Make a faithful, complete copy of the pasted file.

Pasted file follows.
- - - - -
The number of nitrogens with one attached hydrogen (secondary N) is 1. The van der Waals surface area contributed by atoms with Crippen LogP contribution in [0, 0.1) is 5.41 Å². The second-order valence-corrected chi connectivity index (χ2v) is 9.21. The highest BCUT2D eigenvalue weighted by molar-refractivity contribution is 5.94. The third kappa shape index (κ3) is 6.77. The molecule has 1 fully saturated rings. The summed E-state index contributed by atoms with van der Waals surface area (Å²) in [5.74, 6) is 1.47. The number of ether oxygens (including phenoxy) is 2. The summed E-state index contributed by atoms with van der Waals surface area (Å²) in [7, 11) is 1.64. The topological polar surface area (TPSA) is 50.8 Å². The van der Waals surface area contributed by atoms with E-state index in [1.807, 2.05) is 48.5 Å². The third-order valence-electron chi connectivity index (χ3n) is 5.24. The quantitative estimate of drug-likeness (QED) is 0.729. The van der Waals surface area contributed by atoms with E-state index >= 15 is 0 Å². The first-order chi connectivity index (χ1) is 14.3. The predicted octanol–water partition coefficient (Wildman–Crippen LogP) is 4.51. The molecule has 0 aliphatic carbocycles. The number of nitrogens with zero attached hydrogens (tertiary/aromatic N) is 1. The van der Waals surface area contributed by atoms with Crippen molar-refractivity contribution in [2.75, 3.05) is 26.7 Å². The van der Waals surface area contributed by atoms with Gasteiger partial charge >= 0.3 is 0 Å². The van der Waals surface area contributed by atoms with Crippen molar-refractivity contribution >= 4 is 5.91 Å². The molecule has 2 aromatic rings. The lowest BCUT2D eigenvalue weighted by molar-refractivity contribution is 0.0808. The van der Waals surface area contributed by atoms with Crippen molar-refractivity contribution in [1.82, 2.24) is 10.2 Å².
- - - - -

The number of nitrogens with one attached hydrogen (secondary N) is 1. The van der Waals surface area contributed by atoms with Crippen LogP contribution in [0, 0.1) is 5.41 Å². The second-order valence-corrected chi connectivity index (χ2v) is 9.21. The highest BCUT2D eigenvalue weighted by molar-refractivity contribution is 5.94. The third kappa shape index (κ3) is 6.77. The molecule has 1 fully saturated rings. The summed E-state index contributed by atoms with van der Waals surface area (Å²) in [5.74, 6) is 1.47. The number of ether oxygens (including phenoxy) is 2. The summed E-state index contributed by atoms with van der Waals surface area (Å²) in [7, 11) is 1.64. The topological polar surface area (TPSA) is 50.8 Å². The van der Waals surface area contributed by atoms with E-state index in [1.807, 2.05) is 48.5 Å². The third-order valence-electron chi connectivity index (χ3n) is 5.24. The quantitative estimate of drug-likeness (QED) is 0.729. The van der Waals surface area contributed by atoms with E-state index >= 15 is 0 Å². The first-order chi connectivity index (χ1) is 14.3. The predicted octanol–water partition coefficient (Wildman–Crippen LogP) is 4.51. The molecule has 0 aliphatic carbocycles. The number of nitrogens with zero attached hydrogens (tertiary/aromatic N) is 1. The van der Waals surface area contributed by atoms with Crippen molar-refractivity contribution in [2.75, 3.05) is 26.7 Å². The van der Waals surface area contributed by atoms with Gasteiger partial charge >= 0.3 is 0 Å². The van der Waals surface area contributed by atoms with Crippen molar-refractivity contribution >= 4 is 5.91 Å². The molecule has 2 aromatic rings. The lowest BCUT2D eigenvalue weighted by molar-refractivity contribution is 0.0808. The van der Waals surface area contributed by atoms with Crippen molar-refractivity contribution in [1.82, 2.24) is 10.2 Å².